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Get ready for more Summer fun and Grab Your Favorite Weekend Cocktail, as Fannie and Freddie make revisions to the URLA (Universal Residential Loan Application) this Summer.  There is no doubt that changes are overdue as many parts of the URLA are outdated, but the changes in the Government Monitoring Information areas will make your brains spin!

Many people thought it was Earth shattering when a small line called “Ethnicity” was added.  Wells folks you won’t believe the detailed information you will now need to provide!

Before I discuss those changes, let’s talk about why these changes have occurred.  We all know that the Government Monitoring Information is asked, for the purposes of communicating that data to a lender’s HMDA report.  The HMDA report information is public information and is used by regulators to ensure a lender is lending fairly.  It is also used by think tanks, consumer advocates and others, to study lending patterns for funding efforts; or to highlight discriminatory behavior.

Dodd-Frank mandated some fields and the CFPB has added more, which doubles the amount of data reported.  What isn’t talked about is that under Race and Ethnicity the data required has exploded! According to the evaluators of this data, the information was not expansive enough to properly make reasonable hypotheses.   This is being done so that the evaluators of this information can further dissect the data, in the hopes of being more accurate in their hypothesis of the data.

My brain hurts just thinking of the possible scenarios statisticians can come up with.  And why are Black/African American people and White people not given any options for country of heritage?

Be Ready, because here are the changes!

Big Paragraphs Explaining it:

“The purpose of collecting this information is to help ensure that all applicants are treated fairly and that the housing needs of communities and neighborhoods are being fulfilled.  For residential mortgage lending, Federal Law requires that we ask applicants for their demographic information (ethnicity, race, and sex) in order to monitor our compliance with equal credit opportunity, fair housing, and home mortgage disclosure laws.  You are not required to provide this information, but are encouraged to do so.  You may select one or more “Hispanic or Latino” origins and one or more designations for “Race”.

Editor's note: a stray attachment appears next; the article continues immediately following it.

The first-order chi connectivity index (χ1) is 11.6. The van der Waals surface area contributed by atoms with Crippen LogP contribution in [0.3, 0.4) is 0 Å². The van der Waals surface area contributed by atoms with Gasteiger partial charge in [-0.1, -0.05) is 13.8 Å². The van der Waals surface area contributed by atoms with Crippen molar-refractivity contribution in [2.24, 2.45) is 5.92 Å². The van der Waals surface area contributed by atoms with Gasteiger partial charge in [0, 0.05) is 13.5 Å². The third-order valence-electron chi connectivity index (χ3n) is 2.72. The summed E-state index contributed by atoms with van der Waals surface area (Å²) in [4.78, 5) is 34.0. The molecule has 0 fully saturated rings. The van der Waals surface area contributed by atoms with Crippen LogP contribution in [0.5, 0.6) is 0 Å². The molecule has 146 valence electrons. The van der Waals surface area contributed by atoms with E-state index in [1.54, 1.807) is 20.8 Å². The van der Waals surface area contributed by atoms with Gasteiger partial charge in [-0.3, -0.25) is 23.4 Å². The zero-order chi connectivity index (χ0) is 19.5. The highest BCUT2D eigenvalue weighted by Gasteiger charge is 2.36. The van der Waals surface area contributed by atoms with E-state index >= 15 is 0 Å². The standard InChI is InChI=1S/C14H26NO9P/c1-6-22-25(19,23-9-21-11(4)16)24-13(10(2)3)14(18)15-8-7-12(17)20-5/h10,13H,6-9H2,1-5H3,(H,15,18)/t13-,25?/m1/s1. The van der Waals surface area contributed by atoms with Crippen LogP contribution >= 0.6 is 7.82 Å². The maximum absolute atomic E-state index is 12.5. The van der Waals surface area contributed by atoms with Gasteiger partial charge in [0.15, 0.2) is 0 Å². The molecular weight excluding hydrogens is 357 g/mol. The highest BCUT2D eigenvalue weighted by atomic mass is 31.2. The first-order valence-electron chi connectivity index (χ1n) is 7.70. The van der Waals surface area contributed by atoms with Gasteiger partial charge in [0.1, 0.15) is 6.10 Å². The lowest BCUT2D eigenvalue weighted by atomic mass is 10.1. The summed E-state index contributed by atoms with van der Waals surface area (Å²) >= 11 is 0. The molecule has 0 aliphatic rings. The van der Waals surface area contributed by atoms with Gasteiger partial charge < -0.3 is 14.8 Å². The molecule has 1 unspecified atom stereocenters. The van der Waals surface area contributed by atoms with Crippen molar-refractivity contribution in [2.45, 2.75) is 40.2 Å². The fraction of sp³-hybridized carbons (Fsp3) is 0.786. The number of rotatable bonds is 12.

The law provides that we may not discriminate on the basis of this information, or on whether you choose to provide it.  However, if you choose not to provide the information and you have made an application in person, Federal Regulations require us to note your ethnicity, race and sex on the basis of visual observation or surname.  If you do not wish to provide some or all of this information, please check below.”

Applicant and Co-Applicant Information-Each applicant gets their own column to fill out


___Hispanic or Latino? If Checked then they may check “one or more” of the following:


-Puerto Rican


Other Hispanic or Latino-Print Origin (in small little boxes), for example, Argentinean, Columbian, Dominican, Nicaraguan, Salvadoran, Spaniard, and so on: (Good luck with this one technology developers)

____Not Hispanic or Latino

____I do not wish to furnish this information


____American Indian or Alaska Native? – Print name of enrolled or principal tribe: (in little boxes and free form)


-Asian Indian






-Other Asian-Print race (in little boxes), for example, Hmong, Laotian, Thai, Pakistani, Cambodian, and so on:

____Black or African American (sorry you only get one box)

____Native Hawaiian or Other Pacific Islander

-Native Hawaiian

-Guamanian or Chamorro


-Other Pacific Islander-Print race (in little boxes), for example, Fijian, Tongan and so on:

____White (sorry you only get one box too)

____I do not wish to furnish this information


  • Female
  • Male
  • I do not wish to furnish this information

To Be Completed by Financial Institution (for application taken in person and per applicant);

Was the ethnicity of the applicant collected on the basis of visual observation or surname? (Yes or No)

Was the race of the applicant collected on the basis of visual observation or surname? (Yes or No)

Was the sex of the applicant collected on the basis of visual observation or surname? (Yes or No)

This is going to be a programming nightmare so get your developers or your vendors on this train right away.  There are many more implications of this data which I will discuss in future postings, so stay tuned!

Tammy Butler, Master CMB

Author Tammy Butler, Master CMB

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